6. Catherine Sheldrick Ross examines two metaphors for reading used by late-nineteenth-century librarians, but pervasive in the previous century: “reading is a ladder” and “reading is eating” (1987, p. 147).

  7. Drawing on readers’ analysis, Thomas, Reese, and Horning (2016) explore what is left out of A Fine Dessert. They call attention to genre imperatives (the required happy ending for children’s literature) discourage representation of dark chapters in American history.

  8. Reproduced in Sugar Changed the World (Aronson & Budhos, 2010, pp. 46–47), The History of a Pound of Sugar was originally published both separately and in the series Rhymes and Pictures about Bread, Tea, Sugar, Coals, Cotton, Gold (1861-63).

  9. For analysis of British West Indies travel literature on sugar, see Sandiford, 2000; Sheller, 2003, pp. 36-70.

  10. Documenting the race and gender dimensions of moralized consumption in abolitionist literature, scholars highlight the unique place of sugar and cotton as commodities intimately connected with women’s bodies. See Tompkins, 2012; Sheller, 2003, pp. 71-104; Sheller, 2011; Sussman, 2000.

  11. Clara Hollos challenges the production narrative in a similar way as Sharpe, by personalizing workers, giving names, expertise, immigrant cultures, genders, education, and aspirations (Mickenberg, 2005, p. 197).

  12. For reader responses, I rely on accounts given of group conversations among local teachers and community members about Tobe from an April 2017 book club hosted at UNC Charlotte (Stokes, 2018, p. 53-59).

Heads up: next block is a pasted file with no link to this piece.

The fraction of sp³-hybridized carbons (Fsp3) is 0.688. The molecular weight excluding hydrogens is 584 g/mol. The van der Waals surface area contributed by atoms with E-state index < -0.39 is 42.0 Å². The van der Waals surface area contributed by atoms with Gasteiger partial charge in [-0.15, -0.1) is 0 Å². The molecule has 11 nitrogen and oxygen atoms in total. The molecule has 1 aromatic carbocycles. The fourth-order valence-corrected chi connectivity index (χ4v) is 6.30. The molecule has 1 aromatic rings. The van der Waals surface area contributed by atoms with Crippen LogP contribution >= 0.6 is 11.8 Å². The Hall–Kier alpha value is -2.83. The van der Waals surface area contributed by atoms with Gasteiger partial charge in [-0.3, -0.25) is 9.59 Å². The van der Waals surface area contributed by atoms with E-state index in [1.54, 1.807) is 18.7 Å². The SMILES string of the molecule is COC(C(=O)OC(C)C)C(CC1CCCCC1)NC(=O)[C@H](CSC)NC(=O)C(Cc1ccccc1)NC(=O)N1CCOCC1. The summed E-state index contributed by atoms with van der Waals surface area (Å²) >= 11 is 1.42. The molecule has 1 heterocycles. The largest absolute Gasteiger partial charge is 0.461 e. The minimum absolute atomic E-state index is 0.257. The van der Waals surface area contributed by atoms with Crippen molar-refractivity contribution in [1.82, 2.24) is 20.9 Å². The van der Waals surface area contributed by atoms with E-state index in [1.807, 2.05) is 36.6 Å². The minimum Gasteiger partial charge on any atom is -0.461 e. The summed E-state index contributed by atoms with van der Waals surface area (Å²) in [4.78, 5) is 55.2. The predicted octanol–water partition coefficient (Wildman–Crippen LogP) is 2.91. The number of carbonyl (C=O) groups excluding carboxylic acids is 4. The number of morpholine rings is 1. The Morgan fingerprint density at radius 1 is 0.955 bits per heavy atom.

13. Readers may recall “jars of clay” from the Bible, when Paul compares persecuted early Christians to “earthen vessels” strengthened by God: “We are troubled on every side, yet not distressed; we are perplexed, but not in despair; Persecuted, but not forsaken; cast down, but not destroyed” (2 Corinthians, 4:7–9, New King James Version).

  14. Dianne Johnson’s essay on Dave the Potter foregrounds the role of Darion McCloud in producing a cooperative artistic rendering of David Drake, making for a provocative contrast with the fraught labor context for Tobe (Chaney, 2018).


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Correspondence to Elizabeth Massa Hoiem.

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Elizabeth Massa Hoiem is an assistant professor at the University of Illinois at Urbana-Champaign’s School of Information Sciences. Her current book project, The Education of Things: Mechanical Literacy in British Children’s Literature, 17601860 (supported by an NEH fellowship) uses children’s literature, toys, automata, and textbooks to investigate the history of class politics in experiential education. Her recent articles address the politics of translating children’s Robinsonades after the French Revolution, 1830s Radical texts written for child workers, and 19th C nonfiction.

Handling EIC name: Annette Wannamaker, Ph.D

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Hoiem, E.M. The Progress of Sugar: Consumption as Complicity in Children’s Books about Slavery and Manufacturing, 1790–2015. Child Lit Educ 52, 162–182 (2021).